Yesterday, as I was thinking about Memorial Day and the soldiers who have died to secure and defend my freedom, I watched the movie Saving Private Ryan for what must have been the 12th time or so. It is the fictional account of a group of Army Rangers who land on the beach at Normandy on D-Day in June of 1944. When the Army discovers that a particular family in Iowa has lost three of its four sons in recent combat, General Marshall decides to send out a unit to find the fourth son, a Private James Frances Ryan, who is missing in action after having parachuted into France during the invasion. The rest of the movie details the heroic and costly efforts of this small group of soldiers, most of whom sacrifice their own lives in order to find and protect Private Ryan so that he can go home to his mother. In the climactic final battle, as Captain Miller is about to die, he whispers a final word into the ear of James Ryan, “Earn this!”
The movie ends with Private Ryan, now an old man, visiting the grave site of Captain Miller with his wife and his children and grandchildren. As he kneels in front of the white cross marking Miller’s grave, Ryan turns to his wife and says, “Tell me I’ve lived a good life…Tell me I’m a good man.” To which his wife replies simply, “You are.” This closing scene highlights the tremendous price that was paid for the sake of Private Ryan’s life, and the weight of that knowledge as he speaks to Captain Miller, saying, “My family is with me today. They wanted to come with me. To be honest with you, I wasn’t sure how I’d feel coming back here. Every day I think about what you said to me that day on the bridge. I tried to live my life the best that I could. I hope that was enough. I hope that, at least in your eyes, I’ve earned what all of you have done for me.”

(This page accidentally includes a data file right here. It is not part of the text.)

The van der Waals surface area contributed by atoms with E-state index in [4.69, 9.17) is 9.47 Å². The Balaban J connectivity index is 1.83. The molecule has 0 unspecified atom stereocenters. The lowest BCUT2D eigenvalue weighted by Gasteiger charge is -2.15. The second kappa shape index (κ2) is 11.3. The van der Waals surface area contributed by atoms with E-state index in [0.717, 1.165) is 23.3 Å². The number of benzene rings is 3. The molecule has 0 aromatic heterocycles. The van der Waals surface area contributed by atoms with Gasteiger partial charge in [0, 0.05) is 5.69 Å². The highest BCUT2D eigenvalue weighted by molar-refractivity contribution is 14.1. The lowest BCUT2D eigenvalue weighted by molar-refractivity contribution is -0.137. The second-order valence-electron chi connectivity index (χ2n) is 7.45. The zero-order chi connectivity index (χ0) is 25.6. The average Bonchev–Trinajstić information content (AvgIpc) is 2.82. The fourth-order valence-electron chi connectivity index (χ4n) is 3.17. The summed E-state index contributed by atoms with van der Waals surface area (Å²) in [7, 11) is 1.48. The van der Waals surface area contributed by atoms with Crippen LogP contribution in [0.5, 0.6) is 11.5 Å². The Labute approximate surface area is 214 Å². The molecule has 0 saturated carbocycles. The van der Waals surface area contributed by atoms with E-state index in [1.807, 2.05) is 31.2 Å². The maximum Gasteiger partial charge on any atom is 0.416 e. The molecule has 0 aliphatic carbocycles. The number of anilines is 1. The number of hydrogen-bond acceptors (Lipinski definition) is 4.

While Saving Private Ryan is certainly a moving story, I couldn’t help but think about what Captain Miller said to Ryan as he lay dying and compare it to the words and works of Jesus Christ. In Mark 10:45 Jesus said, “For even the Son of Man did not come to be served, but to serve, and to give his life a ransom for many.” Jesus came to earth for the express purpose of giving his life for mankind. He had no intention of saving himself or protecting himself at the cost of others. He would never have said, “Earn this,” to you or me. In fact, Jesus made it a point of saying that he did not come for those who could earn it, but for those who were helpless and knew it. “Those who are well have no need of a physician, but those who are sick. I did not come to call the righteous, but sinners, to repentance” (Mark 2:17). The message of the gospel is that you and I could not earn eternal life by our own righteousness, and that we needed Christ as our substitute to suffer the wrath of God for our sin and to defeat death by rising again. Even as we reflect on and give thanks for the men and women who have died to defend our freedom, let us give thanks even more for the One who died to secure our ultimate and eternal freedom, Jesus Christ.